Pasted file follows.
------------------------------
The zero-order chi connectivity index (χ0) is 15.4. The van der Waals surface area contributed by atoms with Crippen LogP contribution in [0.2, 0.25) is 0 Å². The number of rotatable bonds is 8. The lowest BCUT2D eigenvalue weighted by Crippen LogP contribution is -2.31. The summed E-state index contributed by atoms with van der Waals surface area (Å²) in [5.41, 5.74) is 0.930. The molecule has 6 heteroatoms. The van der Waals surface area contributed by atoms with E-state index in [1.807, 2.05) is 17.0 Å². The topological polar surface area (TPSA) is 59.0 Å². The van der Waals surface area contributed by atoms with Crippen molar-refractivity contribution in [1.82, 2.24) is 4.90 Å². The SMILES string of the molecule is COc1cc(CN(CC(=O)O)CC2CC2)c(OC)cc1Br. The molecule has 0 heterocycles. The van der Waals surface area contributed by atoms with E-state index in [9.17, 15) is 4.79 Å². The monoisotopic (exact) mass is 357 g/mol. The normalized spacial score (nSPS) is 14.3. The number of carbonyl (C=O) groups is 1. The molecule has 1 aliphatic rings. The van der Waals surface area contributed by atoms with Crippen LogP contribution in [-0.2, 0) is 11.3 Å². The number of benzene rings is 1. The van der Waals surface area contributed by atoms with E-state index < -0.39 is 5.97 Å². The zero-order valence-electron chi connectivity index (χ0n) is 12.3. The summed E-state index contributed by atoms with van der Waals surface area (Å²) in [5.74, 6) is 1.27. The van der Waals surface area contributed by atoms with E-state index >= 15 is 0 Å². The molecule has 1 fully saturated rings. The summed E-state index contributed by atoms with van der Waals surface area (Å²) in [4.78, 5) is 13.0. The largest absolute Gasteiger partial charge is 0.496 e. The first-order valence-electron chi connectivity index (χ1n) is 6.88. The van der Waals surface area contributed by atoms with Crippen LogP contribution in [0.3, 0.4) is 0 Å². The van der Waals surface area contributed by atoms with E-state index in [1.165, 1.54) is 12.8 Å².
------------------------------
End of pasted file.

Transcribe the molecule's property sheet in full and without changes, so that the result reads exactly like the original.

The zero-order chi connectivity index (χ0) is 15.4. The van der Waals surface area contributed by atoms with Crippen LogP contribution in [0.2, 0.25) is 0 Å². The number of rotatable bonds is 8. The lowest BCUT2D eigenvalue weighted by Crippen LogP contribution is -2.31. The summed E-state index contributed by atoms with van der Waals surface area (Å²) in [5.41, 5.74) is 0.930. The molecule has 6 heteroatoms. The van der Waals surface area contributed by atoms with E-state index in [1.807, 2.05) is 17.0 Å². The topological polar surface area (TPSA) is 59.0 Å². The van der Waals surface area contributed by atoms with Crippen molar-refractivity contribution in [1.82, 2.24) is 4.90 Å². The SMILES string of the molecule is COc1cc(CN(CC(=O)O)CC2CC2)c(OC)cc1Br. The molecule has 0 heterocycles. The van der Waals surface area contributed by atoms with E-state index in [9.17, 15) is 4.79 Å². The monoisotopic (exact) mass is 357 g/mol. The normalized spacial score (nSPS) is 14.3. The number of carbonyl (C=O) groups is 1. The molecule has 1 aliphatic rings. The van der Waals surface area contributed by atoms with Crippen LogP contribution in [-0.2, 0) is 11.3 Å². The number of benzene rings is 1. The van der Waals surface area contributed by atoms with E-state index < -0.39 is 5.97 Å². The zero-order valence-electron chi connectivity index (χ0n) is 12.3. The summed E-state index contributed by atoms with van der Waals surface area (Å²) in [5.74, 6) is 1.27. The van der Waals surface area contributed by atoms with E-state index >= 15 is 0 Å². The molecule has 1 fully saturated rings. The summed E-state index contributed by atoms with van der Waals surface area (Å²) in [4.78, 5) is 13.0. The largest absolute Gasteiger partial charge is 0.496 e. The first-order valence-electron chi connectivity index (χ1n) is 6.88. The van der Waals surface area contributed by atoms with Crippen LogP contribution in [0.3, 0.4) is 0 Å². The van der Waals surface area contributed by atoms with E-state index in [1.165, 1.54) is 12.8 Å².